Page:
By a MetNews Staff Writer
Petitioning activity, protected under California’s anti-SLAPP statute, includes efforts through the courts to collect on judgments, the Ninth U.S. Circuit Court of Appeals has held in an opinion affirming an order granting a special motion to strike a cross-complaint brought by the widow of decorated Air Force General Charles “Chuck” Yeager, believed to be the first pilot to break the sound barrier, and declaring her to be a vexatious litigant.
Yeager, who died Dec. 7, 2020 at the age of 97, had spent the last years of his life embroiled in litigation with multiple parties, including his children, who claimed that his new wife, Victoria Yeager, 35 years or more his junior, was unduly influencing him. Chuck and Victoria Yeager had both been declared to be vexatious litigants in California courts.
Thursday’s memorandum opinion upholds an order by District Court Judge Kimberly J. Mueller of the Eastern District of California who applied the state’s anti-SLAPP statute in dismissing the cross complaint that Victoria Yeager filed in an interpleader action. The former general had obtained a judgment against AT&T Mobility, LLC and there were competing claims to proceeds from that litigation.
Among those making claims were aviators Ed and Connie Bowlin and their company. Charles Yeager had sued them in 2009 for breach of the common law right of privacy and under various other theories; the defendants obtained a summary judgment in 2010; they were awarded $5,214.22 in costs and $275,596.58 in attorneys’ fees; they filed a notice of judgment lien on June 25, 2010.
Ed Bowlin died on March 7, 2014 and his estate was substituted as a party.
Victoria Yeager contended that her cross-action did not come under the first prong of the statute, Code of Civil Procedure §425.16, requiring that the challenged action implicates protected conduct. She argued that the “true gravamen” of her cross-complaint relates not to the defendants’ petitioning activity, but to a “simple accounting of all sums collected” by them pursuant to their judgment.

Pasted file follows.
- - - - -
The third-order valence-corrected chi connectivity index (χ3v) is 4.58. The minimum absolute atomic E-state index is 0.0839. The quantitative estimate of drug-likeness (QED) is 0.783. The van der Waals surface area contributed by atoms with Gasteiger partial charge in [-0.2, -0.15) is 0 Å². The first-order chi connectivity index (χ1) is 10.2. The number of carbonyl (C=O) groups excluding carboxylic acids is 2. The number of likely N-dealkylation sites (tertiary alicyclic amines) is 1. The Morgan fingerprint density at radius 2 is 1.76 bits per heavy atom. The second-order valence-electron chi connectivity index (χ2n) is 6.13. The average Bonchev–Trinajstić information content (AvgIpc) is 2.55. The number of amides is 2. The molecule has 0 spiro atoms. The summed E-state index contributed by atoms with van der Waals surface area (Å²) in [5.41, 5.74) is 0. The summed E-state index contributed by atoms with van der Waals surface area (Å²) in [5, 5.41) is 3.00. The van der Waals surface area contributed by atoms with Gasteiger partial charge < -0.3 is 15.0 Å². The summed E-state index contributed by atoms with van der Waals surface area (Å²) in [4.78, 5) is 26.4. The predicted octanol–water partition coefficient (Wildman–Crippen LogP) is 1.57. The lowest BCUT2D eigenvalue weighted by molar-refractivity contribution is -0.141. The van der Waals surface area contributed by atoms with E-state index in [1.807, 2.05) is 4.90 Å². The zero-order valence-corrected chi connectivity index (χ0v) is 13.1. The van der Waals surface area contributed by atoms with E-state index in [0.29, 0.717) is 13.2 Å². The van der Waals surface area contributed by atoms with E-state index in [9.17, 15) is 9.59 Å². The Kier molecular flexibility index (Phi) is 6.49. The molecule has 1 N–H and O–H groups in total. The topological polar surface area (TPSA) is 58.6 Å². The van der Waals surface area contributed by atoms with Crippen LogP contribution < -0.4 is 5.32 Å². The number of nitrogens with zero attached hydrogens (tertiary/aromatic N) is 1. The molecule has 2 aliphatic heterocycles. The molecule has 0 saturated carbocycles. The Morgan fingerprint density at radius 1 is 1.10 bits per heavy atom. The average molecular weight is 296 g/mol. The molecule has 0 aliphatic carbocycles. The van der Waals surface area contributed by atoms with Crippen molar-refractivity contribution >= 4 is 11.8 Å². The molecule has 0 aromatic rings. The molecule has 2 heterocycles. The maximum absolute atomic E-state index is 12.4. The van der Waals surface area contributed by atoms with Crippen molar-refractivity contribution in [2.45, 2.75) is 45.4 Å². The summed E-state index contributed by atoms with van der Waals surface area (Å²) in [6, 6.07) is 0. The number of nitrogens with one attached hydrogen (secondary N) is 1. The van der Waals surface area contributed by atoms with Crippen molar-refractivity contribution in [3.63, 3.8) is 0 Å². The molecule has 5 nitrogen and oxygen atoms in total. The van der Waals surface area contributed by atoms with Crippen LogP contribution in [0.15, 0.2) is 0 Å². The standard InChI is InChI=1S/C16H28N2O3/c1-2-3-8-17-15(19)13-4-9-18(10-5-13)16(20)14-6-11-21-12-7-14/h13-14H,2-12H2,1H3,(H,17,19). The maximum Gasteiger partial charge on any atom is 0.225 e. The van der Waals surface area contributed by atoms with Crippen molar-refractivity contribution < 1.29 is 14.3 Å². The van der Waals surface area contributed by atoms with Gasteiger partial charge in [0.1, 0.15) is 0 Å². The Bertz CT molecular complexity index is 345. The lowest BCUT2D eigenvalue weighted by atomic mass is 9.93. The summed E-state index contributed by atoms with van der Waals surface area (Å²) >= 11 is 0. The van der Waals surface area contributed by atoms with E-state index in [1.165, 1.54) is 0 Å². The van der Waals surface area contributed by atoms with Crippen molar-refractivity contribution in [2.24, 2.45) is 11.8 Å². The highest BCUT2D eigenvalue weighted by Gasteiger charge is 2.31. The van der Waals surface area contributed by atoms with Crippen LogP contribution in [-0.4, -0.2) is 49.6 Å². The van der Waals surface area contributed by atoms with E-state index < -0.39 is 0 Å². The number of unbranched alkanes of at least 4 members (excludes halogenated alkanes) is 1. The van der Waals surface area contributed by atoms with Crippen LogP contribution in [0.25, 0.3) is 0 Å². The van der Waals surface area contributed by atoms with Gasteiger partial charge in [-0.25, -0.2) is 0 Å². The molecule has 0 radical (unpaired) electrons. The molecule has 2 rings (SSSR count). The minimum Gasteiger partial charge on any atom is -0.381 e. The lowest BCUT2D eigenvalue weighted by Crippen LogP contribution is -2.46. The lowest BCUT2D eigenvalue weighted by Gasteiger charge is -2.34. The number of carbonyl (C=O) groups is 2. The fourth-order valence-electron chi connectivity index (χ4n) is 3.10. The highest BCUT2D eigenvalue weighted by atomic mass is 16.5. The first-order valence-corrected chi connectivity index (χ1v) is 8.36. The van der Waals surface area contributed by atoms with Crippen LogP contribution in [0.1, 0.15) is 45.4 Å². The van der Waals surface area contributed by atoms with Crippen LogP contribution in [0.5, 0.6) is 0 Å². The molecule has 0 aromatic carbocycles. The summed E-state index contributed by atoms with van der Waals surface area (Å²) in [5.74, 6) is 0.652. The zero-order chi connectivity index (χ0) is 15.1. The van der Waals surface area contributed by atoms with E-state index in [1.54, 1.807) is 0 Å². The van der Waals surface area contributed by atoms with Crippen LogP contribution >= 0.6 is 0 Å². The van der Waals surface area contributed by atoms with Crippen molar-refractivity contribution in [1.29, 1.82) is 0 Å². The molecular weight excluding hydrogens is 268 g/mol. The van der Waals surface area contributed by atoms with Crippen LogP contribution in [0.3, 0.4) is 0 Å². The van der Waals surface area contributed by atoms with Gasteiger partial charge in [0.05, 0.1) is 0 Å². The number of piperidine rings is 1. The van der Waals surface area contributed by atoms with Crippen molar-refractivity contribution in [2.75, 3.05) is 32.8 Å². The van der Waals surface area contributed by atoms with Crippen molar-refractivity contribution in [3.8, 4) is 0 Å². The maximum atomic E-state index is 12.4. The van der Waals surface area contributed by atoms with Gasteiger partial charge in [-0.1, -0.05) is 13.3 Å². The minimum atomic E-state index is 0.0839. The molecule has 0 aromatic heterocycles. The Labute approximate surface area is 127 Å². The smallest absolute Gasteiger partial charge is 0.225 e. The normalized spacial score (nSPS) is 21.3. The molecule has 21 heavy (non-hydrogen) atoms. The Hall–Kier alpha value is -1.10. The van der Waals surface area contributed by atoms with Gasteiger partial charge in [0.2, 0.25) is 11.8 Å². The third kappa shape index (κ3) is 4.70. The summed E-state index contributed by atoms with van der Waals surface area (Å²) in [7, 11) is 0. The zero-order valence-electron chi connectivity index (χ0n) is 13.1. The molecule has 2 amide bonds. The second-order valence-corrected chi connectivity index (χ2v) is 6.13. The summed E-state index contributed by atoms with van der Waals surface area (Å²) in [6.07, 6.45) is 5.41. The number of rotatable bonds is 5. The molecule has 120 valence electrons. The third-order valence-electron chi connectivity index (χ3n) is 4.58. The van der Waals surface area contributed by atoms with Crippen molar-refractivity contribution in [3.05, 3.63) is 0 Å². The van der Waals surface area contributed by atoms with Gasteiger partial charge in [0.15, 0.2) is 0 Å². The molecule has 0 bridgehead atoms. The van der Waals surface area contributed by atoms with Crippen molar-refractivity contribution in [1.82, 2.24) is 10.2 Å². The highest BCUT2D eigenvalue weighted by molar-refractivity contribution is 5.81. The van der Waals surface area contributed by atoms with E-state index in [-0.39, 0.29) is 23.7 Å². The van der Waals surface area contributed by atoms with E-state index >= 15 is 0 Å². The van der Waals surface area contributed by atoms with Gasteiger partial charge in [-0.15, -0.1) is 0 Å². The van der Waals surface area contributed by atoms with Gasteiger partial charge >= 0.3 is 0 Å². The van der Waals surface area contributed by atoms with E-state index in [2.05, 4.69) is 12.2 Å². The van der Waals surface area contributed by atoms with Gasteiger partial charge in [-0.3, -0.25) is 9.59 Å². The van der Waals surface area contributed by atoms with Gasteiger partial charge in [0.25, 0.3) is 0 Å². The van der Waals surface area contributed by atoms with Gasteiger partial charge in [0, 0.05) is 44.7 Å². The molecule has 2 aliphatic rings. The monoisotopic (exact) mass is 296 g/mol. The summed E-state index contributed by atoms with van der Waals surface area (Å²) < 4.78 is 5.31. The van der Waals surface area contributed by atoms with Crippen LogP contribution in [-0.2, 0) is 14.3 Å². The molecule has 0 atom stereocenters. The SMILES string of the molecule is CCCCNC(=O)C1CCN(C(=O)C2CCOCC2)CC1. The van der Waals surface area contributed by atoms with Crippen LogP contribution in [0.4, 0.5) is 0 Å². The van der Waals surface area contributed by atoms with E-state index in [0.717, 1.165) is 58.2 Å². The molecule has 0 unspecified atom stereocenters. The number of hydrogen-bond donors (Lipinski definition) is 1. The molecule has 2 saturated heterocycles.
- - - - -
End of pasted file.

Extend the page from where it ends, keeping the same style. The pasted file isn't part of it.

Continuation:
She did not address the second prong—whether it was probable that she could prevail on the merits—and the Ninth Circuit deemed any contention that could make such a showing waived.
A three-judge panel said in a memorandum opinion that the Bowlin parties (which it referred to, collectively, as “Bowlin”) collected monies pursuant to their judgment “exclusively through judicial channels” and declared:
“That Bowlin satisfied the judgment exclusively through the courts necessarily means that Yeager’s cross-complaint arises from Bowlin’s protected activity….The district court thus did not err in granting Bowlin’s motion to strike.”
Victoria Yeager was declared by Mueller on March 30, 2018, to be a vexatious litigant, thus imposing on her pre-filing restrictions on the bringing of future lawsuits. The judge explained:
“Mrs. Yeager, often jointly with her husband General Charles Yeager, has repeatedly filed in pro per pleadings, motions and papers in other cases, as well as the instant case, that are either unmeritorious or the cause of unnecessary delay such that Mrs. Yeager meets the definition of a vexatious litigant under California Code of Civil Procedure section 391(b)(3).”
The Ninth Circuit opinion declares:
“[T]he district court took judicial notice of Yeager’s frivolous pro se filings in the case in which Bowlin secured the original judgment, which Yeager does not challenge. Although the district court took care to compile materials in addition to those contained in the interpleader action, we note that the record in the interpleader action considered alone provides a sufficient basis for the district court’s pre-filing restrictions.”
The case is AT&T Mobility, LLC v. Yeager, 20-17253.
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